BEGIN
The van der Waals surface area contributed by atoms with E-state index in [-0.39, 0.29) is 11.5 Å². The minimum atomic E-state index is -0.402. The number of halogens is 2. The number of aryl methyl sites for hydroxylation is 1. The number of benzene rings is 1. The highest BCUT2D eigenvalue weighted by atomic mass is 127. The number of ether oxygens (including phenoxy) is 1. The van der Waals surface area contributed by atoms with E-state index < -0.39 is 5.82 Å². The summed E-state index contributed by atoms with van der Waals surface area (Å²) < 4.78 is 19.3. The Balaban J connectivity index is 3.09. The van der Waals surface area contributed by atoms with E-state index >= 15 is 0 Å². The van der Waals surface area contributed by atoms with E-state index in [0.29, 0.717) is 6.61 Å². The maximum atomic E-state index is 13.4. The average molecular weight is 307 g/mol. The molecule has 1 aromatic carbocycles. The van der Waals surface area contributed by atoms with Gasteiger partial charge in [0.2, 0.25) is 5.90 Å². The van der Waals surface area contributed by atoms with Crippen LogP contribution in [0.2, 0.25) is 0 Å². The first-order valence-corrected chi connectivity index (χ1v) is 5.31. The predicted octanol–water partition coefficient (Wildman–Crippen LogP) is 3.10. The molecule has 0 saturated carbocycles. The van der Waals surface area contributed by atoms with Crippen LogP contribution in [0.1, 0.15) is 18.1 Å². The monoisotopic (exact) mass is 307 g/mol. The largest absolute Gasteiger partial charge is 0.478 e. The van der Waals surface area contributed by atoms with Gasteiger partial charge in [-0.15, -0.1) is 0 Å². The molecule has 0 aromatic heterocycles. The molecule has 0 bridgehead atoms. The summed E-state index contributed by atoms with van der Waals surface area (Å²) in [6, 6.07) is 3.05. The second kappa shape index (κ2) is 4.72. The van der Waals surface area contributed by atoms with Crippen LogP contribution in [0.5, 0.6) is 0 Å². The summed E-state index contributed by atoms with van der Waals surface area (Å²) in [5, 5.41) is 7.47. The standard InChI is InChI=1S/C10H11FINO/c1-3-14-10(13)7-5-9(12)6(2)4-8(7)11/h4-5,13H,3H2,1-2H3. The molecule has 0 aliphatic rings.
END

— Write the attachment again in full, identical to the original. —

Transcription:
The van der Waals surface area contributed by atoms with E-state index in [-0.39, 0.29) is 11.5 Å². The minimum atomic E-state index is -0.402. The number of halogens is 2. The number of aryl methyl sites for hydroxylation is 1. The number of benzene rings is 1. The highest BCUT2D eigenvalue weighted by atomic mass is 127. The number of ether oxygens (including phenoxy) is 1. The van der Waals surface area contributed by atoms with E-state index < -0.39 is 5.82 Å². The summed E-state index contributed by atoms with van der Waals surface area (Å²) < 4.78 is 19.3. The Balaban J connectivity index is 3.09. The van der Waals surface area contributed by atoms with E-state index >= 15 is 0 Å². The van der Waals surface area contributed by atoms with E-state index in [0.29, 0.717) is 6.61 Å². The maximum atomic E-state index is 13.4. The average molecular weight is 307 g/mol. The molecule has 1 aromatic carbocycles. The van der Waals surface area contributed by atoms with Gasteiger partial charge in [0.2, 0.25) is 5.90 Å². The van der Waals surface area contributed by atoms with Crippen LogP contribution in [0.2, 0.25) is 0 Å². The first-order valence-corrected chi connectivity index (χ1v) is 5.31. The predicted octanol–water partition coefficient (Wildman–Crippen LogP) is 3.10. The molecule has 0 saturated carbocycles. The van der Waals surface area contributed by atoms with Crippen LogP contribution in [0.1, 0.15) is 18.1 Å². The monoisotopic (exact) mass is 307 g/mol. The largest absolute Gasteiger partial charge is 0.478 e. The van der Waals surface area contributed by atoms with Gasteiger partial charge in [-0.15, -0.1) is 0 Å². The molecule has 0 aromatic heterocycles. The molecule has 0 bridgehead atoms. The summed E-state index contributed by atoms with van der Waals surface area (Å²) in [6, 6.07) is 3.05. The second kappa shape index (κ2) is 4.72. The van der Waals surface area contributed by atoms with Crippen LogP contribution in [0.5, 0.6) is 0 Å². The summed E-state index contributed by atoms with van der Waals surface area (Å²) in [5, 5.41) is 7.47. The standard InChI is InChI=1S/C10H11FINO/c1-3-14-10(13)7-5-9(12)6(2)4-8(7)11/h4-5,13H,3H2,1-2H3. The molecule has 0 aliphatic rings.